Friday, July 31, 2020

tomato season

I wonder if anyone can/will connect the dots between U.S. President Donald Trump's disdain for migrants/farm workers and the fact that getting a real tomato is nigh on to impossible in this, the tomato, season.

Monsanto has taken over tomatoes. Tomatoes are now perfectly red and ripe and.... PHONY!

A real tomato is the kind of orb that was once boosted from a neighbor's yard, bitten into and then posed the problem of trying to figure out how to clean up the dribble-and-drooze that dripped down onto the white shirt I insisted on putting on this year ... again.

Monsanto or other likely suspects have created a thick-skinned-no-juiced thing that a migrant worker might have picked with delicacy, but a machine can pick quicker (thick skin). People actually buy this shit as if it were a "tomato." Yes, Virginia, big farma has caught you by the short hairs.

These days, real tomatoes are referred to as (of all fucking things) "heirlooms." Lumpy, bumpy, irregularly shaped and colored ... and drizzly. Lord, I used to love 'em. You treated them with care. The skin was as thin as the juice was juicy.

No doubt there's a link between Trump and the lousy tomatoes in my supermarket. Of all the D.C. scams and hi-jinx, tomatoes (in season) burn my torches most brightly.

Wish I had the savvy and energy to track it all down and find a box/basket for Donald Trump in his next lifetime.


  1. Round here in Croatia, we had the most excellent Macedonian tomatoes. But now, as you say, it's not even the same thing any more. Sometimes I stumble on a good one though. Make tomatoes great again! A worthy cause.

  2. "In season" is the heart of the matter. Same for strawberries and corn on the cob. Ou sont les fruits d'antan?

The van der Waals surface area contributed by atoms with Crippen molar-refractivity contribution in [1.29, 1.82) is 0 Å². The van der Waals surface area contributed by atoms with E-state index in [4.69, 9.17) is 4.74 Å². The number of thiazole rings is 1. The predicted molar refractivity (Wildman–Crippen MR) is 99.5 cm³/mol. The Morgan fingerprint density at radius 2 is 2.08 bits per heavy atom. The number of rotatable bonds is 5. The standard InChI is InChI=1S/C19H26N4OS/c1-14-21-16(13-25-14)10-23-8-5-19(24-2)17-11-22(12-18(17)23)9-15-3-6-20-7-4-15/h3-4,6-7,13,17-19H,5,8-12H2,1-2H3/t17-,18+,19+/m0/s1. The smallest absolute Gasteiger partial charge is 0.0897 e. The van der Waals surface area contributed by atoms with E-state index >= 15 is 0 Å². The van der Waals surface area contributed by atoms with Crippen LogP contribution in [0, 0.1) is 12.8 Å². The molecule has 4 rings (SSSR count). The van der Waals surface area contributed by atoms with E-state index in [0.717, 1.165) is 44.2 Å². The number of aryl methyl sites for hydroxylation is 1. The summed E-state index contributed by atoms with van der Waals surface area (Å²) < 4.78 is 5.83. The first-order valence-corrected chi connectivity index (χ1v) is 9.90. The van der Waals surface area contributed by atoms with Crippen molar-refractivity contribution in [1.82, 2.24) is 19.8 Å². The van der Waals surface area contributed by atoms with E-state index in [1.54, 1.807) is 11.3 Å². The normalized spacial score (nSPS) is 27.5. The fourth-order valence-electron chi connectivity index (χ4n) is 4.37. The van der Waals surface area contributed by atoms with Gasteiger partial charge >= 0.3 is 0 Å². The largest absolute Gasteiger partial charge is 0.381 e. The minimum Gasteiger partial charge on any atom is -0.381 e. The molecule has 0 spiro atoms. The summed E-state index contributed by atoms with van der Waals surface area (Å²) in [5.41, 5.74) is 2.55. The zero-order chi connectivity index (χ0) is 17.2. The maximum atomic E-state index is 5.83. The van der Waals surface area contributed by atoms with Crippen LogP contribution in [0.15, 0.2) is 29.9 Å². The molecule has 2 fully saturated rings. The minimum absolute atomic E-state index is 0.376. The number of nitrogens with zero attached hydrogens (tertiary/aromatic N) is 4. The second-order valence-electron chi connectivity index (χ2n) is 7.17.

3. I wonder how often its us who change and not the food.

    All too often we just complain about the corporate farming and Genetically Modified Farming instead of stop buying the crap sold at the supermarkets and buy at Specialty Stores, Farmers Markets and Road Side Stands.

    There are even ways to get better produce online. I've looked into it but haven't shopped produce online.

    In Google Type "heritage produce near me"
    that should get you started.

    But here's a problem: It becomes a Haves vs. Have Nots.

    For argument's sake, let's set aside the matter of corporate greed, the corporate model does make food more affordable for everyone including lower income people.

    The corporate model deals with shelf life, and to a lesser extent, appearance. Currently this comes at the expense of taste and texture.

    I once had a discussion with a Yale professor of agriculture at a party. He actually seemed concerned about the problem you posted. He pointed out what I thought I knew — that you can get “Heritage” Produce, but it is at a premium. Evidently corporate farming is evolving.

    From one perspective insisting that your supermarket carry the more expensive produce is kind of selfish.

    I have a friend who has devoted ⅓ of her Condo’s Terrace to growing tomatoes and basil in large planter. Another planter is devoted to scallions.
    I have neighbors growing some vegetables which they claim are better than what they buy at the store.

    Until the Pandemic Shutdown a bunch of Koreans were running an old fashioned vegetable store a few blocks away. They addressed the tomato issue with three kinds of tomatoes Cheap, Not-So-Cheap and Very Expensive.
    I got kick when I realized that not only could I get some better produce but better service as a regular Expensive Customer.